When there is neuro-developmental delay often there may be some auditory impairment also To address this, the Johansen Individualised Auditory Stimulation programme is a great compliment to neuro-developmental therapy. 

Johansen Individualised Auditory Stimulation (JIAS)

Johansen Individualised Auditory Stimulation was developed by Dr. Kjeld Johansen, a Danish teacher and psychologist with an interest in special education. JIAS can be of benefit to children, adolescents and adults with a variety of speech and/or language difficulties, both spoken and written (including specific learning difficulties and dyslexia).

 

These might include difficulties with one or several of the following:

 

  • Speech sounds (pronouncing speech sounds correctly)

  • Receptive language (understanding of language)

  • Expressive language (speaking)

  • Auditory processing/listening

  • Written language (dyslexia)

  • Reading

  • Spelling

  • Phonological awareness (awareness of speech sounds)

  • Dyspraxia

  • Autism spectrum disorders

  • Understanding and remembering information and instructions

  • Concentration

  • Self-confidence and self-esteem

  • Behaviour when it may be due to poor communication skills

  • Hypersensitivity to loud or particular sounds/noises

 

JIAS uses specially composed and recorded synthesised music and involves listening through headphones at home for 10 minutes each day. The music varies between different ranges of frequencies and is selected and tailored to your specific hearing ability depending on your audiogram, in order to reduce the oversensitivity and stimulate the under-sensitivity to the specific frequencies. The aim of the program is for you to achieve your optimal level of listening ability, allowing for quicker and more accurate auditory processing and thus gaining the ability for better comprehension, organisation and response of the information received.

 

The overall programme lasts from 6-18 months and most children listen for 9-10 months. A new customised CD will need to be ordered according to the audiogram taken at each appointment.

 

 

Auditory processing difficulties

Often when there is an immature functioning of the central nervous system, the hearing will also be affected. Many people with neuro-developmental delay have crossed laterality and may not have an established ear dominance. This can play a major role in how we process sound.

If various sounds that make up a word (formants and phoneme*) travel via one ear while others travel via the other ear, the order in which they arrive may be confused. More time and energy to make sense of all the information received via hearing is thus necessary.

Dyslexia and other language-based difficulties can be a result of auditory processing difficulties. When listening is difficult, inefficient or inconsistent, the development of many functions may be affected such as:

 

  • Attention and concentration
  • Understanding spoken language

  • Clear speech 

  • Social communication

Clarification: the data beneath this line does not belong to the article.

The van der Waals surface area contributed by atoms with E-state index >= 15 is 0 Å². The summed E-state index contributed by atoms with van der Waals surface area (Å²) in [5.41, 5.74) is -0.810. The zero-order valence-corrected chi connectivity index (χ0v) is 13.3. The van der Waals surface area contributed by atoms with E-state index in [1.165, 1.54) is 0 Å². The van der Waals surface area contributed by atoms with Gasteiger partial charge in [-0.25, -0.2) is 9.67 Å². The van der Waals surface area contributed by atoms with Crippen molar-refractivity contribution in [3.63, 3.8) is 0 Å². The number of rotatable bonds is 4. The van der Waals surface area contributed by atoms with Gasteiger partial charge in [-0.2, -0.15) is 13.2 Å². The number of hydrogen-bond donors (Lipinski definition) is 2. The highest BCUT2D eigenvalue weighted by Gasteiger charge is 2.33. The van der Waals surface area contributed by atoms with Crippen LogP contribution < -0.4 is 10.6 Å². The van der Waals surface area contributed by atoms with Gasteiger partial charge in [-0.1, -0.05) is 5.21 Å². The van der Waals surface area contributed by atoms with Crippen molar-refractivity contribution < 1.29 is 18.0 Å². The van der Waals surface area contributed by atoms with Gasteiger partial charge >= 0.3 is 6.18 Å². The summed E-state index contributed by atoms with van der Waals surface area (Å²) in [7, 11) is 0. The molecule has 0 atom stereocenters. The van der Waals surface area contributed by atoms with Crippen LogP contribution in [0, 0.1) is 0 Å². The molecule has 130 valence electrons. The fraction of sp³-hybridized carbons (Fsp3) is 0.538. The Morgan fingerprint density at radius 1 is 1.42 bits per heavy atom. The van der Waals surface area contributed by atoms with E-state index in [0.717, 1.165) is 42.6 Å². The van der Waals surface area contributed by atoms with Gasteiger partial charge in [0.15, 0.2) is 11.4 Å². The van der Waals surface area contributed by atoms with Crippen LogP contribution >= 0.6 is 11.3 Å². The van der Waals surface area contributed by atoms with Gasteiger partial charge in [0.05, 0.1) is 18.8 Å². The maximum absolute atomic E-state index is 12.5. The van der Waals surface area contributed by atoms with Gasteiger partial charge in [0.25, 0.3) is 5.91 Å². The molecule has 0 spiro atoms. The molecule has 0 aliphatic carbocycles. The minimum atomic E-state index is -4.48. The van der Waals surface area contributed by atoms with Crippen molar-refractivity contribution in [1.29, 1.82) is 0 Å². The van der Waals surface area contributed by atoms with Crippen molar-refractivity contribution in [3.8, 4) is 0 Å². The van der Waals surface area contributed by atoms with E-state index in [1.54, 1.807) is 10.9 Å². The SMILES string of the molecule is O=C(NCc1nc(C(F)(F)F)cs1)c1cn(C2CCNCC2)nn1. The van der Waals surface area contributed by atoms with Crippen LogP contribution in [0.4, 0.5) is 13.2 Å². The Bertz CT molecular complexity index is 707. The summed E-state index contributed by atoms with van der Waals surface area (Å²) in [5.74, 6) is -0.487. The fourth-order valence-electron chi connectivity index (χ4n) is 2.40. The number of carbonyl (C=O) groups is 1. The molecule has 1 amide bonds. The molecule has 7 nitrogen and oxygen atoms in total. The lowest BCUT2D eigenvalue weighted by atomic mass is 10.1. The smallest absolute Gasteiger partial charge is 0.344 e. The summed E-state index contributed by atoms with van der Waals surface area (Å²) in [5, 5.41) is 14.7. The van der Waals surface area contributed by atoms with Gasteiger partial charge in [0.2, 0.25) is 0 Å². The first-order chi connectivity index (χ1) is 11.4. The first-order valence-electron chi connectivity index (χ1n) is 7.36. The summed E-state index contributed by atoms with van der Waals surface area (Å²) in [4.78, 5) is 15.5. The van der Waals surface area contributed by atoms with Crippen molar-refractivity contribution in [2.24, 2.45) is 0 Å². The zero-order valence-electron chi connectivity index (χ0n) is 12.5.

• Noticing letter-sounds for reading and spelling

  • Confidence and self-esteem 

 

 

Auditory processing describes the journey of how sound is perceived and how we make sense out of the information received. It is a vital component of speech and language development.

How we process sounds can have an influence on language processing, attention, memory, emotion, vision, movement, balance and spatial awareness. 

 

Auditory processing functions include:

 

  • Recognising sounds, sound patterns and rhythms

  • Discriminating between similar sounds

  • Selecting target sounds in competing noise

  • Noticing the order in which sounds are made

  • Localising sounds

  • Using experience and memory to anticipate information when the signal is degraded

 

The key difficulties associated with auditory processing issues are:

 

  • Listening in noisy and reverberant environments

  • Difficulty localising and tracking moving sounds

  • Understanding speech when the signal is degraded in some way (e.g. accents or mobile phones) 

  • Poor listening skills

  • Mishearing auditory information

  • Taking longer to respond to and process auditory information

       

Additionally, in children, there may also be reports of: 

 

  • Delayed auditory milestones in early childhood (e.g. difficulty learning songs and nursery rhymes)

  • Difficulty with auditory memory and multiple auditory commands

  • Speech and language delay or disorder 

  • Difficulties with academic progress, especially concerning reading and spelling

However, the maturation of listening skills can be encouraged by appropriate additional sound stimulation. Auditory Stimulation programmes that involve sounds and music which have been specially selected or composed can encourage a better awareness of the details in what we hear. Research has shown that the listening and appreciation of music and of language have much in common. This form of listening can improve awareness and has been found to benefit attention, communication and learning.

*Phonemes are single speech sounds e.g. /p/, /b/, /s/, /a/ and the smallest units of sound that can change meaning e.g. pit /bit

  Phonemes are made up of Formants which are formed by their onset, duration, frequency and volume.

 

Completing the preliminary questionnaire produced by The British Journal of Occupational Therapy 

can be the 1st step in getting an idea if you have neuro-developmental delay.

Contact Moni to arrange for a free 30 mins phone discussion to see if this therapy is suitable for you or your child 

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